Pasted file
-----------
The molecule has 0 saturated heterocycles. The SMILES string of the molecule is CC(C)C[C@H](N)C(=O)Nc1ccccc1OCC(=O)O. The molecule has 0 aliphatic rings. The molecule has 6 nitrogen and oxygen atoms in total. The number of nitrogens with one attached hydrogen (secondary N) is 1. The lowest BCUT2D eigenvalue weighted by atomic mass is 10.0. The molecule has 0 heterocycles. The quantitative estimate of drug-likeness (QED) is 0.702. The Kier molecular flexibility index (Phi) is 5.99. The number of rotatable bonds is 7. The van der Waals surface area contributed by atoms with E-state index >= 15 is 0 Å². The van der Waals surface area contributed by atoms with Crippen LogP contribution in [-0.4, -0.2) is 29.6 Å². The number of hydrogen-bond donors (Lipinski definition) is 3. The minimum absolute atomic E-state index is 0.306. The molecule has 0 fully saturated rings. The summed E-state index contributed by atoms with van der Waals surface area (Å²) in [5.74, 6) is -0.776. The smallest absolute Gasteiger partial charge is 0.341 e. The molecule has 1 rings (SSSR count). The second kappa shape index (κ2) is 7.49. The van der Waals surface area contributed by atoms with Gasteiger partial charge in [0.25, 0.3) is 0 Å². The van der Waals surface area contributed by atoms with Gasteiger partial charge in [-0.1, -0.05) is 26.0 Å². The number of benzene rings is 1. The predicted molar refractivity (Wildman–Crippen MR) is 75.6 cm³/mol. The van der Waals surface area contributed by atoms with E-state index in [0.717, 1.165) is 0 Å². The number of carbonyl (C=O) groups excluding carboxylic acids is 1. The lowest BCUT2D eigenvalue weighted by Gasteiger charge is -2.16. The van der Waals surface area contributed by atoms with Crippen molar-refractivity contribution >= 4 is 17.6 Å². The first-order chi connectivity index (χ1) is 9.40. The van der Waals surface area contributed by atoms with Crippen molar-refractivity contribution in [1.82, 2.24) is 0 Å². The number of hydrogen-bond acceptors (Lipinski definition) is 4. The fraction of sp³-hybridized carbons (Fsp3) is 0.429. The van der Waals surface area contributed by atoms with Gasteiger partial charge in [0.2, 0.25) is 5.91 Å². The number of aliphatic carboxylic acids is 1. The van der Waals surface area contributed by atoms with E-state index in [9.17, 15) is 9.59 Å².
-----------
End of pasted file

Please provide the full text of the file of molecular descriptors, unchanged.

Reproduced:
The molecule has 0 saturated heterocycles. The SMILES string of the molecule is CC(C)C[C@H](N)C(=O)Nc1ccccc1OCC(=O)O. The molecule has 0 aliphatic rings. The molecule has 6 nitrogen and oxygen atoms in total. The number of nitrogens with one attached hydrogen (secondary N) is 1. The lowest BCUT2D eigenvalue weighted by atomic mass is 10.0. The molecule has 0 heterocycles. The quantitative estimate of drug-likeness (QED) is 0.702. The Kier molecular flexibility index (Phi) is 5.99. The number of rotatable bonds is 7. The van der Waals surface area contributed by atoms with E-state index >= 15 is 0 Å². The van der Waals surface area contributed by atoms with Crippen LogP contribution in [-0.4, -0.2) is 29.6 Å². The number of hydrogen-bond donors (Lipinski definition) is 3. The minimum absolute atomic E-state index is 0.306. The molecule has 0 fully saturated rings. The summed E-state index contributed by atoms with van der Waals surface area (Å²) in [5.74, 6) is -0.776. The smallest absolute Gasteiger partial charge is 0.341 e. The molecule has 1 rings (SSSR count). The second kappa shape index (κ2) is 7.49. The van der Waals surface area contributed by atoms with Gasteiger partial charge in [0.25, 0.3) is 0 Å². The van der Waals surface area contributed by atoms with Gasteiger partial charge in [-0.1, -0.05) is 26.0 Å². The number of benzene rings is 1. The predicted molar refractivity (Wildman–Crippen MR) is 75.6 cm³/mol. The van der Waals surface area contributed by atoms with E-state index in [0.717, 1.165) is 0 Å². The number of carbonyl (C=O) groups excluding carboxylic acids is 1. The lowest BCUT2D eigenvalue weighted by Gasteiger charge is -2.16. The van der Waals surface area contributed by atoms with Crippen molar-refractivity contribution >= 4 is 17.6 Å². The first-order chi connectivity index (χ1) is 9.40. The van der Waals surface area contributed by atoms with Crippen molar-refractivity contribution in [1.82, 2.24) is 0 Å². The number of hydrogen-bond acceptors (Lipinski definition) is 4. The fraction of sp³-hybridized carbons (Fsp3) is 0.429. The van der Waals surface area contributed by atoms with Gasteiger partial charge in [0.2, 0.25) is 5.91 Å². The number of aliphatic carboxylic acids is 1. The van der Waals surface area contributed by atoms with E-state index in [9.17, 15) is 9.59 Å².